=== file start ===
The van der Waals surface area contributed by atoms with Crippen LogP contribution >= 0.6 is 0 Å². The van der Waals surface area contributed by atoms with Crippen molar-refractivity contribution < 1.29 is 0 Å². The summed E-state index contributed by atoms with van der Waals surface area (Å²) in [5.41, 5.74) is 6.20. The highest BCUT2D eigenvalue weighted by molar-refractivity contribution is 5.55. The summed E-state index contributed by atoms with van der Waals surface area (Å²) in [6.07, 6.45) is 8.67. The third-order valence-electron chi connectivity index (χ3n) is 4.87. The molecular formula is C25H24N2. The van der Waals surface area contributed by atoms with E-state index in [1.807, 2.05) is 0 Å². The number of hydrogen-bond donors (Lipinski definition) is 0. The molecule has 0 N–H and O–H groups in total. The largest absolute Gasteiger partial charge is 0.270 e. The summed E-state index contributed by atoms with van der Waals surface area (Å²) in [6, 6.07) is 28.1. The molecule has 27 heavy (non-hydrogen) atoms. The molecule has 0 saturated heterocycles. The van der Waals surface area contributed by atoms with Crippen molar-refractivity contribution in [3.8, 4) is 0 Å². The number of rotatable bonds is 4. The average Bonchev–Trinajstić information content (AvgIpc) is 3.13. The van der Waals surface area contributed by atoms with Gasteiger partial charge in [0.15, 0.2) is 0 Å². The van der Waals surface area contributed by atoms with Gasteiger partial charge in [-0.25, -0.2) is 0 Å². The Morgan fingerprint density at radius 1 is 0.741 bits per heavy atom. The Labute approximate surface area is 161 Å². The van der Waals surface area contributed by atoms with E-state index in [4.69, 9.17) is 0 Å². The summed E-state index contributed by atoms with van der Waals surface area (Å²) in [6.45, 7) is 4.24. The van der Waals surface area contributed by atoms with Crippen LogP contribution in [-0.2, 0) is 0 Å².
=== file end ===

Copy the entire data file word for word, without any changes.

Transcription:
The van der Waals surface area contributed by atoms with Crippen LogP contribution >= 0.6 is 0 Å². The van der Waals surface area contributed by atoms with Crippen molar-refractivity contribution < 1.29 is 0 Å². The summed E-state index contributed by atoms with van der Waals surface area (Å²) in [5.41, 5.74) is 6.20. The highest BCUT2D eigenvalue weighted by molar-refractivity contribution is 5.55. The summed E-state index contributed by atoms with van der Waals surface area (Å²) in [6.07, 6.45) is 8.67. The third-order valence-electron chi connectivity index (χ3n) is 4.87. The molecular formula is C25H24N2. The van der Waals surface area contributed by atoms with E-state index in [1.807, 2.05) is 0 Å². The number of hydrogen-bond donors (Lipinski definition) is 0. The molecule has 0 N–H and O–H groups in total. The largest absolute Gasteiger partial charge is 0.270 e. The summed E-state index contributed by atoms with van der Waals surface area (Å²) in [6, 6.07) is 28.1. The molecule has 27 heavy (non-hydrogen) atoms. The molecule has 0 saturated heterocycles. The van der Waals surface area contributed by atoms with Crippen molar-refractivity contribution in [3.8, 4) is 0 Å². The number of rotatable bonds is 4. The average Bonchev–Trinajstić information content (AvgIpc) is 3.13. The van der Waals surface area contributed by atoms with Gasteiger partial charge in [0.15, 0.2) is 0 Å². The van der Waals surface area contributed by atoms with Gasteiger partial charge in [-0.25, -0.2) is 0 Å². The Morgan fingerprint density at radius 1 is 0.741 bits per heavy atom. The Labute approximate surface area is 161 Å². The van der Waals surface area contributed by atoms with E-state index in [4.69, 9.17) is 0 Å². The summed E-state index contributed by atoms with van der Waals surface area (Å²) in [6.45, 7) is 4.24. The van der Waals surface area contributed by atoms with Crippen LogP contribution in [-0.2, 0) is 0 Å².